How to create admin user in Kubernetes to login to Dashboard

https://blog.kstaykov.eu/devops/kubernetes-admin-user/

There are cheap Kubernetes clusters out there and nowadays people like to do some tests. In this short article I will show you how to create a simple admin user with complete access easily. I’ll also show you how to enjoy the Kubernetes Dashboard on a DigitalOcean (or any other) cluster.

I would assume that you created your cluster. Within DigitalOcean this is as simple as a click. If you don’t have access to DO already you can use this ref link and get $100 of services for free:

Before we start to make things even easier let’s create a simple alias. I called my alias “kube” and it will be referring the –kubeconfig at all times. I’ll be using it throughout this article so adjust your environment to your liking so you can follow along. Here’s my alias:

[kstaykov@manja ~]$ alias kube
alias kube='kubectl --kubeconfig=/home/kstaykov/Downloads/k8s-1-11-1-do-1-lon1-1540329911350-kubeconfig.yaml'
[kstaykov@manja ~]$

Now it’s time to setup your service account. Use this command:

kube create -n kube-system serviceaccount admin

Notice that I created my service account in the kube-system namespace. If you want to know what namespaces you have you can get them using:

kube get namespaces

Now let’s put on a very permissive role binding setting for our cluster.

kube create clusterrolebinding permissive-binding \
--clusterrole=cluster-admin \
--user=admin \
--user=kubelet \
--group=system:serviceaccounts

Note that this policy will allow for ALL service accounts to act as administrators. Bare it in mind and don’t use this for production service. The concept of this article is to make a simple testing cluster.

Now it’s time to get the configuration of our user.

[kstaykov@manja ~]$ kube -n kube-system get serviceaccount admin -o yaml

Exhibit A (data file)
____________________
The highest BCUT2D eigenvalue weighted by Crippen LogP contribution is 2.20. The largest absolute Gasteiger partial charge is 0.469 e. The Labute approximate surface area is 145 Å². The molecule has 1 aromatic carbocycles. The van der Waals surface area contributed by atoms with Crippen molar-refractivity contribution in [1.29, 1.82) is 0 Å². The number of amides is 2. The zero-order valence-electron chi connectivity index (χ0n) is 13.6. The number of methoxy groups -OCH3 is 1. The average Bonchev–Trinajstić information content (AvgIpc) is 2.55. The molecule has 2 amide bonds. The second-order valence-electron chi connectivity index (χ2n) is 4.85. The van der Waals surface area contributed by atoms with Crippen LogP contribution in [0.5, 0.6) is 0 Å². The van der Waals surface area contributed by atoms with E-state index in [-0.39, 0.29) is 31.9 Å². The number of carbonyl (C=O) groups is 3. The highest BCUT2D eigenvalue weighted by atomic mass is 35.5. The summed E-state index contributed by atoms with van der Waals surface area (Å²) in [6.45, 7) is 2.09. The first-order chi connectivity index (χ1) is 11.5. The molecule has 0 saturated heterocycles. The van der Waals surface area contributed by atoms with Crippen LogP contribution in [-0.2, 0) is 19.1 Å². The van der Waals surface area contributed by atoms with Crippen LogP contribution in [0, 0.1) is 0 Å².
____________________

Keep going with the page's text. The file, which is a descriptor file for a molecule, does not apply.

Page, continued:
apiVersion: v1
kind: ServiceAccount
metadata:
creationTimestamp: 2018-10-28T08:45:31Z
name: admin
namespace: kube-system
resourceVersion: "463455"
selfLink: /api/v1/namespaces/kube-system/serviceaccounts/admin
uid: d3adfa7a-da8d-11e8-aeb9-622f6909f16e
secrets:
- name: admin-token-ndrwp
[kstaykov@manja ~]$

We can see that there is a secret here. Let’s grab it:

[kstaykov@manja ~]$ kube -n kube-system get secret admin-token-ndrwp -o yaml
apiVersion: v1
data:
ca.crt: <removed>
token: <removed>
kind: Secret
metadata:
annotations:
kubernetes.io/service-account.name: admin
kubernetes.io/service-account.uid: d3adfa7a-da8d-11e8-aeb9-622f6909f16e
creationTimestamp: 2018-10-28T08:45:31Z
name: admin-token-ndrwp
namespace: kube-system
resourceVersion: "463454"
selfLink: /api/v1/namespaces/kube-system/secrets/admin-token-ndrwp
uid: d3afa9e0-da8d-11e8-aeb9-622f6909f16e
type: kubernetes.io/service-account-token
[kstaykov@manja ~]$

I removed the ca.crt and token data but you should be able to see some big strings there. Notice that the token is base64 encoded. Use a command such as this to decode it:

echo "put-token-here" | base64 --decode

Now you should have a different string and that’s your true token. Keep this private as it has complete access over your cluster! Time to use it to login to the Dashboard. Open a proxy to the cluster:

kube proxy

This will open port 8001 on your machine and using it you can proxy to the API of the cluster. It’s a tunnel of a sort. Go to this URI:

http://localhost:8001/api/v1/namespaces/kube-system/services/https:kubernetes-dashboard:/proxy/

Login using token authentication and use the token you decoded.

There you go! The Kubernetes Dashboard.